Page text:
“There’s no space to park on our street,” she said.
It’s actually more convenient for some students to park on Aralia than in the back lot, she said.
“We have found by talking to the high school students, that the reason they park there is because it’s easy, it’s close, it’s convenient,” she said. “So they prefer to park on Aralia.”
Students also seem to like the street because it’s private, Reilly-Tung said, they can do whatever they want in their care in between classes.
“And I’m not joking,” she explained. “We’ve seen all kinds of things.”
Behavior that includes littering, loitering noise, and other “minor crimes,” she said.
Another Aralia street resident, Mara Krista, noted that driveways are sometimes partially blocked, creating a safety hazard. Kids will also cross Eastbluff Drive, outside of the crosswalk, to get to their cars, she added.
“We’re concerned not just about access to our homes and community property values, but also safety for our children, our families and the students themselves,” she said.
Student parking in the school’s lots is designated for seniors only, any sophomore or junior student drivers have to park off campus, with the exception of a few permits issued to juniors lottery-style.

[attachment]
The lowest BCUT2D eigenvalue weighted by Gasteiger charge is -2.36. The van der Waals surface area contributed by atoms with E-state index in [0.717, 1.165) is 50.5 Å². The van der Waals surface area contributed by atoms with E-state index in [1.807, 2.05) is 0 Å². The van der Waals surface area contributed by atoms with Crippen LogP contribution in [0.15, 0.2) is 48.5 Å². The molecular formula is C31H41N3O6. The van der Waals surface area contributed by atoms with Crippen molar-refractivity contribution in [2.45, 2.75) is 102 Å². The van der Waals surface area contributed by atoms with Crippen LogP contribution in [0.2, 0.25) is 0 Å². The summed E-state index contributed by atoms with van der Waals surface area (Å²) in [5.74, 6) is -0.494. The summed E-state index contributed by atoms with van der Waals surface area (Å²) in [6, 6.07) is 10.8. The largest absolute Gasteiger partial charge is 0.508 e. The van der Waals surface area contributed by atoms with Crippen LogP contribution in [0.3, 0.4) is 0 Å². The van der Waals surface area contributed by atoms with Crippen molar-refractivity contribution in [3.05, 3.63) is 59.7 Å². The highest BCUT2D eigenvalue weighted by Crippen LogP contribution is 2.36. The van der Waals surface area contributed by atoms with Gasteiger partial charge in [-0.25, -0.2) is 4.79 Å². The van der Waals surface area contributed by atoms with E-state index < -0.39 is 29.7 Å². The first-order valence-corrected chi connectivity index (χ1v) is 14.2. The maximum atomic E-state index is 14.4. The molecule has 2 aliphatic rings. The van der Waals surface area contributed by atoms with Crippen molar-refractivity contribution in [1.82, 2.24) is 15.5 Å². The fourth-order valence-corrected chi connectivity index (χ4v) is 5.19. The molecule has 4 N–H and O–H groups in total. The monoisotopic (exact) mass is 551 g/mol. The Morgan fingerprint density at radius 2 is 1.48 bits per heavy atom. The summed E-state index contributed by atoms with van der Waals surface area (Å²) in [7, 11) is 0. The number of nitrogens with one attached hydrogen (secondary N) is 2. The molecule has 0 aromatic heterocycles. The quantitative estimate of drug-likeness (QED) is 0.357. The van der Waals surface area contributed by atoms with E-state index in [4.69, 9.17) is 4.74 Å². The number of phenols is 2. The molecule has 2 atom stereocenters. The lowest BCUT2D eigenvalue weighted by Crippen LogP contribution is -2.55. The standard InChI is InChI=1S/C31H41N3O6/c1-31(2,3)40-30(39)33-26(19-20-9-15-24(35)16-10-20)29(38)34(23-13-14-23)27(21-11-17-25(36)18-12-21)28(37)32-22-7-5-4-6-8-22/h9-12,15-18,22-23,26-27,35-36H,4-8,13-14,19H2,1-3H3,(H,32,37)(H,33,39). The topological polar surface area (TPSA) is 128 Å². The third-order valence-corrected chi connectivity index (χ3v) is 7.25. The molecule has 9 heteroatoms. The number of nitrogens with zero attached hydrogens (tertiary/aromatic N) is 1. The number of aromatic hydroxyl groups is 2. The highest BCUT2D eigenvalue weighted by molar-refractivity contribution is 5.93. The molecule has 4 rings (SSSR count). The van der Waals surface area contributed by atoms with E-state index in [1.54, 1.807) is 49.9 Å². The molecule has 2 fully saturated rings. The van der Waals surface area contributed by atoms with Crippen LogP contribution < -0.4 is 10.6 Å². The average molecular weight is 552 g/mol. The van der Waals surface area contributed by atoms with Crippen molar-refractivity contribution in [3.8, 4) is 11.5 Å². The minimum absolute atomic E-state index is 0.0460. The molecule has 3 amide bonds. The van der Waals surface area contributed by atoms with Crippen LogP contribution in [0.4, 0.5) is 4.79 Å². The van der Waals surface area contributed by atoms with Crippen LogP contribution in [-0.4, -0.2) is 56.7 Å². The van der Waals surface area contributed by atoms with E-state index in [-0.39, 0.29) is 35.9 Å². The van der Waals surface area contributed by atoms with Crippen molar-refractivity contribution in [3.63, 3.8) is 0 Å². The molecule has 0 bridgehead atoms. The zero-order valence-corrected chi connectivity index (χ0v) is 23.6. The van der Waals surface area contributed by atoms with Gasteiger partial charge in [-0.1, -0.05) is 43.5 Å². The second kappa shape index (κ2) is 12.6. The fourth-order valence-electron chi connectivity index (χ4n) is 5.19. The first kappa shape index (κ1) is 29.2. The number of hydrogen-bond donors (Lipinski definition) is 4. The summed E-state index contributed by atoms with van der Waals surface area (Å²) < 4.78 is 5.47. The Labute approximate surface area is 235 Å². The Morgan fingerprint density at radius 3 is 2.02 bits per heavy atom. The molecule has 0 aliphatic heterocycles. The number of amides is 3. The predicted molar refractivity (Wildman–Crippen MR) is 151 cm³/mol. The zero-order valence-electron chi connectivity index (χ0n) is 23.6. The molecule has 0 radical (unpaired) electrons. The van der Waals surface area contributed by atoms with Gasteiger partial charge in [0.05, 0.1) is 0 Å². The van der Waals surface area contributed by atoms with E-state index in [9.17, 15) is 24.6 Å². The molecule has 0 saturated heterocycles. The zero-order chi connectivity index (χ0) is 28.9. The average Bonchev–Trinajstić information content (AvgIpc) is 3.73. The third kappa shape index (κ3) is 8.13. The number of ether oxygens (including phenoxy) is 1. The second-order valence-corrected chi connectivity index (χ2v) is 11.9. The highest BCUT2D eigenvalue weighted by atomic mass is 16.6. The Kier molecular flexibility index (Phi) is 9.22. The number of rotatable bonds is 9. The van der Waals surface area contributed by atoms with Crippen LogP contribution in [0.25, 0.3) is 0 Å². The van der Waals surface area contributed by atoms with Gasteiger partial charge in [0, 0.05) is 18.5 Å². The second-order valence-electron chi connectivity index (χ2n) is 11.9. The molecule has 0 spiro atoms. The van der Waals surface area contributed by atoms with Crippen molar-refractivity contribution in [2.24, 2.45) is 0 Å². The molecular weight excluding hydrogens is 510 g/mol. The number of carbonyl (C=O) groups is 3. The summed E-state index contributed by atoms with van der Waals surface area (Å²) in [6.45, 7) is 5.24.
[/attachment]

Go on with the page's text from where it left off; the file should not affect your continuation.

Switching that policy to a first come, first serve basis, would largely, but not entirely, eliminate the problem, Reilly-Tung said.
Krista also suggested restricted permit parking.
“It’s not a perfect solution,” she said, but it would help temporarily as they work with the city and the school district to come up with a more comprehensive plan. “It would give us some measure of relief.”
The residents recognize that the students are the “bad guys” in this situation and that it‘s a complex issue, Krista said
About two and a half years ago, Reilly-Tung and her neighbors started talking with council and city staff.
About 40 spaces were added about two years ago, she remarked, but it did not help.
A parking survey was conducted that concluded the area was “severely impacted” by the traffic.
Following that was a resident survey that found 75 percent of them would approve limited parking signage, which is what they’ve been “clamoring” for over the years, Reilly-Tung said.
The neighbors have “jumped through hoops,” she said.
Over the years the city has made a number of changes, councilwoman Leslie Daigle noted at the Sept. 10 meeting.
“The solution to this doesn’t entirely fall in the city’s lap,” Daigle said. “We have a school district there, we have kids that drive to school and they’re parking all over the place. It’s not an easy problem to address without the cooperation of the school district.”
Daigle noted that there are new principals and a new superintendent in place and that she and the city are looking forward to working with them.
But there is a “great deal of reluctance” from the city to put up signs that are permit parking, she explained.
“We do intend to meet with the school district to try and lift more burden off that particular street,” Daigle added.
It’s a long time coming for many residents.
“We still have no solution,” Reilly-Tung said, “and we’re very frustrated. And we need some help now.”